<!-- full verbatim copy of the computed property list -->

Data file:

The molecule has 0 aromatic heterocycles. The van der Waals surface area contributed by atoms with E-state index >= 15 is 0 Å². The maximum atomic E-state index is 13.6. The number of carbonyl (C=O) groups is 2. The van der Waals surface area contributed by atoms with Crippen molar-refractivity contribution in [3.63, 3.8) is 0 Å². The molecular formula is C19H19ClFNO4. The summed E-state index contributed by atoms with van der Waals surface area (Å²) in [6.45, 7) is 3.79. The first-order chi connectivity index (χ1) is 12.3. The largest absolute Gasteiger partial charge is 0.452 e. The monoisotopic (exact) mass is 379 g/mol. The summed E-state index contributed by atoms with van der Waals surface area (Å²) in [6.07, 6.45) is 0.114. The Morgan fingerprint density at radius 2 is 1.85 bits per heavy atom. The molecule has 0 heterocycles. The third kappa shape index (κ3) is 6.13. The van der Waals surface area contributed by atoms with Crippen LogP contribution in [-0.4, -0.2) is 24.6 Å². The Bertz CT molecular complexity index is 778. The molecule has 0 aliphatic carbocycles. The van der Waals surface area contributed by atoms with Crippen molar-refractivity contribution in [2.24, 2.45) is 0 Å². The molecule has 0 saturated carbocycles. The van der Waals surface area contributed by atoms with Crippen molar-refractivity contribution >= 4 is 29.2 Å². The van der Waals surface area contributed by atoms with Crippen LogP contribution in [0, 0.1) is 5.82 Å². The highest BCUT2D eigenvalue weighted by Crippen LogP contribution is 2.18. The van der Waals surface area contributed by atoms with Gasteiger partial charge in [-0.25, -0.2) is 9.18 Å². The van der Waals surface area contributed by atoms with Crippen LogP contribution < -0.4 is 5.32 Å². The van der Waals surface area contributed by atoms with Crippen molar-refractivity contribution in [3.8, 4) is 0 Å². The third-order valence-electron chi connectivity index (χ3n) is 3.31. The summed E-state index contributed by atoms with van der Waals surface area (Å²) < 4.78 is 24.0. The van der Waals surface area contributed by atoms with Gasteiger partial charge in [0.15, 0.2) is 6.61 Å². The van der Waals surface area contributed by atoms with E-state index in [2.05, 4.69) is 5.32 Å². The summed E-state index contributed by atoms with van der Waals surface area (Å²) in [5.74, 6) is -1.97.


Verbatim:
The molecule has 0 aromatic heterocycles. The van der Waals surface area contributed by atoms with E-state index >= 15 is 0 Å². The maximum atomic E-state index is 13.6. The number of carbonyl (C=O) groups is 2. The van der Waals surface area contributed by atoms with Crippen molar-refractivity contribution in [3.63, 3.8) is 0 Å². The molecular formula is C19H19ClFNO4. The summed E-state index contributed by atoms with van der Waals surface area (Å²) in [6.45, 7) is 3.79. The first-order chi connectivity index (χ1) is 12.3. The largest absolute Gasteiger partial charge is 0.452 e. The monoisotopic (exact) mass is 379 g/mol. The summed E-state index contributed by atoms with van der Waals surface area (Å²) in [6.07, 6.45) is 0.114. The Morgan fingerprint density at radius 2 is 1.85 bits per heavy atom. The molecule has 0 heterocycles. The third kappa shape index (κ3) is 6.13. The van der Waals surface area contributed by atoms with Crippen LogP contribution in [-0.4, -0.2) is 24.6 Å². The Bertz CT molecular complexity index is 778. The molecule has 0 aliphatic carbocycles. The van der Waals surface area contributed by atoms with Crippen molar-refractivity contribution in [2.24, 2.45) is 0 Å². The molecule has 0 saturated carbocycles. The van der Waals surface area contributed by atoms with Crippen molar-refractivity contribution >= 4 is 29.2 Å². The van der Waals surface area contributed by atoms with Crippen LogP contribution in [0, 0.1) is 5.82 Å². The highest BCUT2D eigenvalue weighted by Crippen LogP contribution is 2.18. The van der Waals surface area contributed by atoms with Gasteiger partial charge in [-0.25, -0.2) is 9.18 Å². The van der Waals surface area contributed by atoms with Crippen LogP contribution < -0.4 is 5.32 Å². The van der Waals surface area contributed by atoms with Crippen molar-refractivity contribution in [3.8, 4) is 0 Å². The third-order valence-electron chi connectivity index (χ3n) is 3.31. The summed E-state index contributed by atoms with van der Waals surface area (Å²) < 4.78 is 24.0. The van der Waals surface area contributed by atoms with Gasteiger partial charge in [0.15, 0.2) is 6.61 Å². The van der Waals surface area contributed by atoms with E-state index in [2.05, 4.69) is 5.32 Å². The summed E-state index contributed by atoms with van der Waals surface area (Å²) in [5.74, 6) is -1.97.